I had a whole other idea for Flash Fiction Friday, but then I randomly came across the photo at left on Unsplash (where I get all the stock photography I use to illustrate my blog posts) and decided I had a better idea.
Holy Water for Home Use
Yes, it’s free, you can take it. We appreciate it if you leave a donation, of course, but there’s no charge.
Why? Why the donation? Well, everything costs money—oh, you mean the water itself.
You can have a holy water font right in your home, just like at church. You can bless yourself. I’ve blessed the water and you can take it home, touch it to your heart and your forehead and your shoulders every day. Remind yourself of your baptism. It’s a wild world out there, after all. Something cool, something clean before you go out into the dirt, the noise, the temptation around every corner—it’s a nice thought, isn’t it? A reminder of the waters of baptism in which God claimed you for his own.
Bless your wife before you go to bed at night. I’ve never had the pleasure of course, ha ha!, but it must be lovely. I see your ring there—your wife? She’s expecting. Well, congratulations.
In that case, you might like to have some of the water on hand, also. For the baby.
Why? Well, you never know. Things can happen.
I don’t mean to upset you. It’s just that—well, you know, that’s why the water is there. Things can happen. There’s such a thing as emergency baptism—you know about that, certainly. In case you should need to baptize your child. Quickly.
Ghoulish? I wish it were. I wish it were just an old man’s ramblings, son. And look at you, dressed as fine as you are with your expensive phone, you must have a good job and a lovely home. An education. So you don’t need me to tell you. And probably you’ll walk off like so many others before, thinking that you’re too good for such superstitions these days. Your wife and your child will have the best of everything and nothing can happen to them.
I’m old enough to have been called to homes when the mothers were birthing at home and the infants looked fragile. Once I got there too late. The mother’s sister had some holy water on hand, baptized the poor babe before she died. The midwife just aghast, exhausted. You can’t imagine the grief. The mother didn’t want to leave the house for the better part of a month. At least she didn’t have to imagine her child in limbo.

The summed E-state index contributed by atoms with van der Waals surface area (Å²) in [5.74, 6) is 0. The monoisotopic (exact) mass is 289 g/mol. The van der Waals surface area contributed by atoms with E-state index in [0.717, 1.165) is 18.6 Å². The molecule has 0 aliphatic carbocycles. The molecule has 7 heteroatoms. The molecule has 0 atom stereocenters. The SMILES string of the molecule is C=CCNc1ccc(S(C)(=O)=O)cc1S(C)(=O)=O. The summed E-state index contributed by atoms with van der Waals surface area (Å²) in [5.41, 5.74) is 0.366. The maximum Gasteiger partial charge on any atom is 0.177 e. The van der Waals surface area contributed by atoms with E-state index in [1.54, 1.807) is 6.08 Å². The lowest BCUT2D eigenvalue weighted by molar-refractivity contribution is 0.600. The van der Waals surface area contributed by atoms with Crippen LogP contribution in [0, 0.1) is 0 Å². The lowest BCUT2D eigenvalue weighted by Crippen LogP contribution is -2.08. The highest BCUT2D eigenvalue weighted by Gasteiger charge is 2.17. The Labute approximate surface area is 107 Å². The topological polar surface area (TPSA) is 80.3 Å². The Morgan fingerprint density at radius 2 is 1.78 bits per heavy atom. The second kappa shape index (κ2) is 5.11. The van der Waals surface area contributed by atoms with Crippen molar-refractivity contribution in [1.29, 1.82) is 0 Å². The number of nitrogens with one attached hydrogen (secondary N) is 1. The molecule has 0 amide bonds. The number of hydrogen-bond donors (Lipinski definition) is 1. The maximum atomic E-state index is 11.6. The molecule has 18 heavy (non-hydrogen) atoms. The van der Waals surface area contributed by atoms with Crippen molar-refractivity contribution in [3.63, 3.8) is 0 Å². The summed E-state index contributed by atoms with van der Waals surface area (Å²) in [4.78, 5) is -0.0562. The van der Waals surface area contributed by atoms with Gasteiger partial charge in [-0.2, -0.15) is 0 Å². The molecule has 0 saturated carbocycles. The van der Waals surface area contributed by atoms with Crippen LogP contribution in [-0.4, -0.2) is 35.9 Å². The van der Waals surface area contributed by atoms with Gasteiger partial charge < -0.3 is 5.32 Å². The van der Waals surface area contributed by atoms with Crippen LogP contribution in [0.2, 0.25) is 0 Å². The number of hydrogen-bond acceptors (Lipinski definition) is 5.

Oh, I’ll grant it’s not a great solution to the problem of babies in hell. No one wants to imagine that. It’s an improvement, at least. And the mother didn’t have to worry. With all that, with having to sleep in the bed where her baby died, her husband having dreamed about holding his little one while he paced on the porch and then never getting to do that—with all that, she could at least believe her baby was in the arms of Jesus and his Mother, if not hers.
This is why people leave the Church? Son, nothing would surprise me. Some people would rather have nothing at all to think about at times like this. Fill your days and nights with everything you can find with that phone so you don’t have to think, or worry, or pray, and hold on to everything you have with both hands rather than let it drop and make room in your hands to cup some of the water. It’s never been easier to grasp than it is now. So much to hold on to, so much harder to let go.
The water is that, too, a reminder that eventually you’ll have to let it all go. Everything. The water is patient. It wears everything down if you wait long enough. Even rock, even bone.
Believe it all or don’t. I don’t take it personally anymore. Before long the water will take me too.
It’s here waiting for you. Stalk off proud and angry if you want, it’ll still be here tomorrow. It was here before you and it’ll be here after you.
A jar, a small bottle, whatever you’ve got.